Our life will be better off by only surrounding ourselves with people who lift us up and those we can learn from.
In Nature, no one tells you whether the next moment would be a spectacular moment. It could happen before you even arrived at your destination. It could also happen when you decided to give up after days of thunderstorm. There won't be a troop of soldiers playing trumpets and marching to you to tell you the moment is coming and to get ready.
It depends on luck. But that's out of our control. All we can do is to prepare for the worst but always get ready for the best.
It could be nothing in the whole trip. But the best moment of your life could come when you least expected it.
It's the adaptability of your mindset to overcome the despair of expectation and hopelessly long wait that you learn about the limit of your endurance and perseverance.
It's like the passing of loved ones. A blink of your eyes and you will miss it forever. And you can never get that moment back.
Nature doesn't give you second chance.
If your imagination and creativity finally align with what you see in the viewfinder through patience and preparation, and luck, nothing else matters anymore.
It's in your brain and in your heart forever. It is pure joy.
Sometimes I even put down my camera to feel the moment, and be truly grateful.
And Nature always has a way to surprise me and rewards me with something way beyond my imagination.
After 3 days of heavy rain and zero sighting of the elusive Dall Sheep, the rain finally stopped for five minutes, and I saw a rainbow. Then out of nowhere a Dall Sheep Ram suddenly showed up at the top of PolyChrome Pass of Denali National Park. But the Dall Sheep was quite far away from the rainbow. I remembered a legendary shot of the Potala Palace in rainbow by the Great Galen Rowell. So I sprinted 800 feet along the edge of the slippery cliff so that the rainbow would appear right behind the Dall Sheep. I kneeled down at the edge of the cliff and pointed my camera towards the Dall Sheep. In between us was a 100 feet gap with a 3,000 feet vertical drop.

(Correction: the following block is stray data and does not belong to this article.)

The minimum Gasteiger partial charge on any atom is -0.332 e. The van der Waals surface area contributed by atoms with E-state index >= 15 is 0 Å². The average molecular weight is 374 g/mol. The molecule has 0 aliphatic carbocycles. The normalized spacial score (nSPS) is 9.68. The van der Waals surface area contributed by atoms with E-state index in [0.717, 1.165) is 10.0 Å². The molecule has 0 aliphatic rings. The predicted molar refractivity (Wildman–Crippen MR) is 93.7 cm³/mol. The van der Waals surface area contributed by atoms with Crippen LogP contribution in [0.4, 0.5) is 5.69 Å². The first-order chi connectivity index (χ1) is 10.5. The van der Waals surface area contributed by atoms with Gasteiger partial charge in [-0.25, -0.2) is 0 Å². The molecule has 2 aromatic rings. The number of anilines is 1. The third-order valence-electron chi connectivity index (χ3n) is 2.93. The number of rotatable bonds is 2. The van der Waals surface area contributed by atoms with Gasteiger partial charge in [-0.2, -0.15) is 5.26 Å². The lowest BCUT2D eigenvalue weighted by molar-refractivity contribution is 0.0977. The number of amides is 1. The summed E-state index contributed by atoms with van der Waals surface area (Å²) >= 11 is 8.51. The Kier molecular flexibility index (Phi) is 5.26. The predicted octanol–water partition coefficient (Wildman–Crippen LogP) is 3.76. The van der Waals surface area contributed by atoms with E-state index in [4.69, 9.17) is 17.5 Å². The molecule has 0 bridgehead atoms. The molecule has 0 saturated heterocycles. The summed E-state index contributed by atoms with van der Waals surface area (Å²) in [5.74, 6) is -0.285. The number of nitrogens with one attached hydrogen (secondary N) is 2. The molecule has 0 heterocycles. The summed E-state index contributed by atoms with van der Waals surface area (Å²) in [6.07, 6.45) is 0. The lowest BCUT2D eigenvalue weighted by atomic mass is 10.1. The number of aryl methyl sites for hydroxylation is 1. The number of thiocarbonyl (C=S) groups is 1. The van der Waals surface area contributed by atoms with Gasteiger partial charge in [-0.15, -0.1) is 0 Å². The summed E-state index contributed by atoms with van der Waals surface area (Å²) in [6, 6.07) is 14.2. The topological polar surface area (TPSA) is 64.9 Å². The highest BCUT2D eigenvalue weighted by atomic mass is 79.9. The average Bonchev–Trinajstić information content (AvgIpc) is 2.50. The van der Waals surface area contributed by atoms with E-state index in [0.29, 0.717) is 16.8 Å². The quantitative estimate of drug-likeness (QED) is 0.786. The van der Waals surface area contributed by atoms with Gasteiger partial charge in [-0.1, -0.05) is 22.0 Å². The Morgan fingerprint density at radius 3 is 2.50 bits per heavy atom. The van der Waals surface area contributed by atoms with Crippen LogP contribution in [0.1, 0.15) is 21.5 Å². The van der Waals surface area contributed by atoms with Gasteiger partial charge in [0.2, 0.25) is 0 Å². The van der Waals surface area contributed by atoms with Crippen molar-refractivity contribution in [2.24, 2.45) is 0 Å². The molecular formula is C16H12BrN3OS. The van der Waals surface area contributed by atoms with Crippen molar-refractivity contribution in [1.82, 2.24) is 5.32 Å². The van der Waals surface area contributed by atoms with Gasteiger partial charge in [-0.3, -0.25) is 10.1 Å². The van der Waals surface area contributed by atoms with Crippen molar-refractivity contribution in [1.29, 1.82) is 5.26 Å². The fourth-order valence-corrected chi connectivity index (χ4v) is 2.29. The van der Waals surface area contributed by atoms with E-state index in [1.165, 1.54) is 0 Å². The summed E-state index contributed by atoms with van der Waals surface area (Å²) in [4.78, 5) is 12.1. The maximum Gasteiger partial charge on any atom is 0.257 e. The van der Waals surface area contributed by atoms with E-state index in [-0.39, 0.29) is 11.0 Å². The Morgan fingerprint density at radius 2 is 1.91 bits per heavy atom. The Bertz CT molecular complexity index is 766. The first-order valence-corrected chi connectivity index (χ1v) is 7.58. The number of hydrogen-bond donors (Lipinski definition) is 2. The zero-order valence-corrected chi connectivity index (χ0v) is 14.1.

What I saw in the viewfinder was something so magical I couldn't breathe. It was like the 7 colors of the rainbow combined to create the white Dall Sheep at the end of the rainbow.
I had to gather myself, take a deep breath before I could click the shutter.
I said to myself: I truly wish everybody in this world could see this special moment right here with me.
I am choking now just to re-live that moment.
“I'm sorry for the worry I've caused, and for the grieving that is still ahead. But I also know that grief will subside, that at some point memories will bring thoughtful smiles along with the tears.” — Peter Barton wrote to his family days before he passed away from cancer.
The physical pain in the wilderness: the cold, the high altitude, the heat, the insect bites, the long hike carrying the heavy equipment, all these pain is temporary.
It makes me feel alive. It gives me a chance to refresh my attitude towards life.
The daily obstacles we face allow me to realize that our mindset and what happens to us have no direct connection. We can be totally happy even if we missed all the shots.
It's those moments of realization that our souls can be free. Happiness comes from our courage to overcome obstacles.
When you go to the wilderness, find a place to sit down, take a deep breath, hear the birds chirp, watch the light changes, wait patiently and enjoy every moment.
Just like Peter Barton said, promise yourself that you won't have a bad day for the rest of your life.
If someone is wasting your time, excuse yourself and walk away.
If a situation bothers you or refuses to get resolved, shrug and move on.
Squander no energy on petty annoyance, poison no minutes with useless regret.
Play music at any hour of the day or night.
Make a point of noticing the smell of the air, the shifting light on the mountains…
“Hey there, Time. I wish we could meet again, just as I knew you during my childhood.”